Playing a different note

Playing an instrument to many seems to be a simple task. However, this talent is much more complex than believed to be. The cognitive neuroscience behind producing music is only part of the elaborate system that is the human brain. Joe Henshaw, a junior at Olathe Northwest, is able to utilize this skill in order to produce the art of music.

“Music has always been a large part of my life,” Henshaw said. “And I owe that to my dad.”

Joe and his father, Steve.

Henshaw became inspired to play music by his father, Steve Henshaw, who played trombone for seven years during his musical career. Because of that, Henshaw decided he wanted to fill his dad’s shoes and take part in music as well.
“Fifth grade was when I able to first join band,” he said. “There, I discovered I was passionate for music like my dad and also where I first began playing the tuba.”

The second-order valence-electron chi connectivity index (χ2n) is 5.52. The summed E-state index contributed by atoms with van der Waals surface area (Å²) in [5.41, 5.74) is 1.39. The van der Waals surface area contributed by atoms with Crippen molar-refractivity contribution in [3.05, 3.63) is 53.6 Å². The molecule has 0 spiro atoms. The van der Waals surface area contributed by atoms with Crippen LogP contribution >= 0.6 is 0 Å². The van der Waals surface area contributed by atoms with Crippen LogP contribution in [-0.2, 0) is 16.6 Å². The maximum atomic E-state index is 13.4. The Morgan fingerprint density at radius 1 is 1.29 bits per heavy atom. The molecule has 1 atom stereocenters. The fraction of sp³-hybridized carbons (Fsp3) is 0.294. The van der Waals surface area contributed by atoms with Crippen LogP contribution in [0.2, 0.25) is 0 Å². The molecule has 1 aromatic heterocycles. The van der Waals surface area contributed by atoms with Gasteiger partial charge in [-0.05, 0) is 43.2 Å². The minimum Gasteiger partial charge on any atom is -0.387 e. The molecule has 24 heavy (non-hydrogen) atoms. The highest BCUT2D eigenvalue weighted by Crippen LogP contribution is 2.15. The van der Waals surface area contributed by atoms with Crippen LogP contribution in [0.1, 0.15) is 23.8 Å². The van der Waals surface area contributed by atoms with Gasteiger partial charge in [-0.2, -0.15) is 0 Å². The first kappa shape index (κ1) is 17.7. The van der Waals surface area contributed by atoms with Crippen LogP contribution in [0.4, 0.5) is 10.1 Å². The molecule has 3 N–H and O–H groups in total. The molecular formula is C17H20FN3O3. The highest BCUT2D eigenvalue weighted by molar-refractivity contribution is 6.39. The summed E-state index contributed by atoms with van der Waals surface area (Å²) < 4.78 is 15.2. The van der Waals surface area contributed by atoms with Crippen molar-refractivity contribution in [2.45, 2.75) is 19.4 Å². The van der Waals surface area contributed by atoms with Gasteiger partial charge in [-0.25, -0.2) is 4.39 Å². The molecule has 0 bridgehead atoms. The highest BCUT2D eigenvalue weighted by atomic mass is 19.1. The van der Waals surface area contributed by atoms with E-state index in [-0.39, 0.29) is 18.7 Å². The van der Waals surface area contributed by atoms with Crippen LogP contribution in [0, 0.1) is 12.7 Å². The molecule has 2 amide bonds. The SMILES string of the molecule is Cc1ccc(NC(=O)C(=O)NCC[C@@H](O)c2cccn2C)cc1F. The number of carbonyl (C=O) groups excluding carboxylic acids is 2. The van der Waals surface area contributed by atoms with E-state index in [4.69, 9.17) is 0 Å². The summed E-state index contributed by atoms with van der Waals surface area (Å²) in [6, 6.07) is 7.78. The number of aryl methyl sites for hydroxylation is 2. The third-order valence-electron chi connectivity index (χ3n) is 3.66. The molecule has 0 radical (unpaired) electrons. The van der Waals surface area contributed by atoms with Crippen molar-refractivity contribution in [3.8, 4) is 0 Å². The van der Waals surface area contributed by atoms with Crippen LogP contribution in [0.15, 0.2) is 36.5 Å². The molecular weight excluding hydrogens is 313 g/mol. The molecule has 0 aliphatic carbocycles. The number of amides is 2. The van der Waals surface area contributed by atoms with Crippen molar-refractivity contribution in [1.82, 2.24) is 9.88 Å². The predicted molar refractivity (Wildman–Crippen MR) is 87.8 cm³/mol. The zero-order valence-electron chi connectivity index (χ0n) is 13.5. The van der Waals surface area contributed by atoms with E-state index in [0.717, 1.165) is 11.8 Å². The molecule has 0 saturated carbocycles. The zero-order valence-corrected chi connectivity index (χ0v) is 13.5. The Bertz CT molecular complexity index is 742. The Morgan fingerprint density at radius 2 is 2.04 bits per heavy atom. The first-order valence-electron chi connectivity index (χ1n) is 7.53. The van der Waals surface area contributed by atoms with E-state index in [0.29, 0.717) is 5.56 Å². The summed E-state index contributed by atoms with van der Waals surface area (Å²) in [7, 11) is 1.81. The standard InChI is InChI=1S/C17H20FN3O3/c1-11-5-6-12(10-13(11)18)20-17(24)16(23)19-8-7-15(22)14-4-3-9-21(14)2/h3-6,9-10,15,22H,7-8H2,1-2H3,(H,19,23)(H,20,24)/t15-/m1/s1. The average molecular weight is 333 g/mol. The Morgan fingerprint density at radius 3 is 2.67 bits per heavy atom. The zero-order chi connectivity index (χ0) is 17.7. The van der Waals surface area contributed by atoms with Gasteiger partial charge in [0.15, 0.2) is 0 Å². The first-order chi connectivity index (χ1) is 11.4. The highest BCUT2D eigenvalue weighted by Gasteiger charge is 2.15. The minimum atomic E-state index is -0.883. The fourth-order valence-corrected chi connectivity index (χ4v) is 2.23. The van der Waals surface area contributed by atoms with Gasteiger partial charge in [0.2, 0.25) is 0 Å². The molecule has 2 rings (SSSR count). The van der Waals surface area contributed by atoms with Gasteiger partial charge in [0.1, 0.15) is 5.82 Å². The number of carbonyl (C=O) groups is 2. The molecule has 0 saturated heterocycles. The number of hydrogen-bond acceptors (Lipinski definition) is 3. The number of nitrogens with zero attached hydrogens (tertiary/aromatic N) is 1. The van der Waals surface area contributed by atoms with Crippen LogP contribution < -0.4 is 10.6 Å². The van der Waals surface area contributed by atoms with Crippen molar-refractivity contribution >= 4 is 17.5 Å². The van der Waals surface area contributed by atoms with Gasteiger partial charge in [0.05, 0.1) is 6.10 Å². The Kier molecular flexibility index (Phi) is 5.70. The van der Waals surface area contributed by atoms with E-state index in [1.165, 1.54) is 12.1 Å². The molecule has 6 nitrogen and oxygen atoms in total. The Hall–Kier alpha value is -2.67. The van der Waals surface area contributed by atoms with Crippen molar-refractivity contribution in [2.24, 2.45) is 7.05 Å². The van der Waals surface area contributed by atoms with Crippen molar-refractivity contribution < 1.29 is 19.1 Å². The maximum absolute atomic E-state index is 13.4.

Fast-forward to today where Henshaw is a tuba player for the Olathe Northwest Raven Marching Band. He is also enrolled in Symphonic Band, where Henshaw practices the marching music along with fellow band members.

 

https://youtu.be/X24ihtkusMA

ONW Marching Band (above) performing at Olathe District Marching Band Festival last year.

However, being involved in two separate band groups can take its toll on a high school student.

“I easily spend over 200 hours outside of school for marching band,” Henshaw said. “Along with that, there’s the class time that I spend in Symphonic Band too.”

Those 200 hours span the entire marching season, including practices, festivals, and other performances throughout the year. Be that as it may, the music is what matters most to Henshaw.

“Playing music is one of those things that you just love,” he said.”It’s fun and being able to do what many cannot is incredibly special.”

Henshaw, after graduating in 2016, plans on attending Avila University for two years to attain a liberal arts degree, afterwards attending the University of Kansas to earn a degree in mechanical engineering.